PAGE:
Even so, she likes the concept of roundabouts.
"I think the idea of the roundabout is perfect - it actually makes traffic flow really well - if people know how to use it," Martin said. "But I'm afraid it won't be possible to educate everyone. Now I feel that it's going to happen again, that because I live right here, it's bound to happen again."
Barnett marvels at Martin's ability to recognize the value of roundabouts despite her own negative experience.
"Here's somebody who's had two collisions, and yet she's talking about it in a fairly positive way," he said. "If those accidents had happened at regular intersections, that probably wouldn't be the case."
Using a multilane roundabout
If you're in a car:
Approach in the left lane if you would be making a left-hand turn in a regular intersection; take the right lane for a right turn or straight-ahead movement.
Stop for pedestrians or bicyclists at crosswalks and let them pass; they have the right of way.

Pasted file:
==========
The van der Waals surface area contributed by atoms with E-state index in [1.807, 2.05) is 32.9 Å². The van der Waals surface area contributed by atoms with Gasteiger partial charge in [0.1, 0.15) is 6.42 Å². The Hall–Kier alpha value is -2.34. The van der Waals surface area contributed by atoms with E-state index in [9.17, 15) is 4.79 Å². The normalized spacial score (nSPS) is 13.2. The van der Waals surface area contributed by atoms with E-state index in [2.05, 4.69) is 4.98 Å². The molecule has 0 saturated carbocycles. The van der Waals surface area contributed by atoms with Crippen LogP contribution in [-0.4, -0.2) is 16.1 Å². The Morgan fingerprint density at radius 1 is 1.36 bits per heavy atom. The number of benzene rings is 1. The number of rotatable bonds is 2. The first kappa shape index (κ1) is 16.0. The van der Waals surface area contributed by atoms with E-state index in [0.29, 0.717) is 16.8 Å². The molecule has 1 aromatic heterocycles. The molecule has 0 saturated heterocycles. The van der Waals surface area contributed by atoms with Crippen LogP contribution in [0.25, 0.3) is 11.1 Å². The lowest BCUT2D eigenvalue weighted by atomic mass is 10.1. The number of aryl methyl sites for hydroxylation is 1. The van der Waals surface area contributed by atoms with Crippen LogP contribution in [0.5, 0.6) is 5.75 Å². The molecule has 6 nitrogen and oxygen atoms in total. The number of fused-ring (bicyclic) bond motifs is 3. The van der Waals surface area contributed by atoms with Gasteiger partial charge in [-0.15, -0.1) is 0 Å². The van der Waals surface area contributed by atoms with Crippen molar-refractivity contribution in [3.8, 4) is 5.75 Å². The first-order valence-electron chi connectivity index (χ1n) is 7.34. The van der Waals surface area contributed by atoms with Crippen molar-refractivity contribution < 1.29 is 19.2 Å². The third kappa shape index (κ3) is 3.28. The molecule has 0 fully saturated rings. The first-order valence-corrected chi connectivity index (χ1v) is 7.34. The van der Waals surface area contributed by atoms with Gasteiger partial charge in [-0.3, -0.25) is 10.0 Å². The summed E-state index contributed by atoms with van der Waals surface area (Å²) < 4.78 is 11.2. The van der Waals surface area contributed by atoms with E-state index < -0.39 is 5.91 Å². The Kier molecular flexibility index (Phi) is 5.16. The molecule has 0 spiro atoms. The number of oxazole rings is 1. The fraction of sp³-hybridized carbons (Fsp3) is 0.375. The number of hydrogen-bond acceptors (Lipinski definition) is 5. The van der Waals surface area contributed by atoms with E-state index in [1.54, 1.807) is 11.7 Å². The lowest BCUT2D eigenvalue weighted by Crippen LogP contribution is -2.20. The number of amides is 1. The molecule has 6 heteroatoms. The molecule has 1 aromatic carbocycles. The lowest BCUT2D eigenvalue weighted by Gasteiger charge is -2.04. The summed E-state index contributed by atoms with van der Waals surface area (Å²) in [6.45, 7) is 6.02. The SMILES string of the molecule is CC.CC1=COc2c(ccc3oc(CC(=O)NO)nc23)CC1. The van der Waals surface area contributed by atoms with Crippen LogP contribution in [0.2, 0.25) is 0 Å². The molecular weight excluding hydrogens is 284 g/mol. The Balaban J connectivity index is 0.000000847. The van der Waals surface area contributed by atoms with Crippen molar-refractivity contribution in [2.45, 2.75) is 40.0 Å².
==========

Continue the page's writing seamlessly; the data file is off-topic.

Pull forward to yield line; enter the roundabout when there's a safe gap in traffic.
Exit onto the desired street, again giving way to pedestrians or bicyclists in designated crosswalks.
If you're on a bicycle:
Approach the roundabout in the bicycle lane.
When the bicycle lane ends, ride up to the sidewalk or merge with traffic.
Follow the same rules as motorists; use the center of the travel lane.
If using the sidewalk, follow the same rules as pedestrians; use the bike ramp to re-enter the bike lane after leaving the roundabout.
If you're a pedestrian:
Always use the sidewalk; approach the crosswalk and look for approaching vehicles. Wave or make eye contact with approaching drivers, signalling your desire to cross the traffic lane.
When safe, cross the street to the median island and look for approaching vehicles from the other direction. When safe, use the same method to cross the remaining lane of traffic.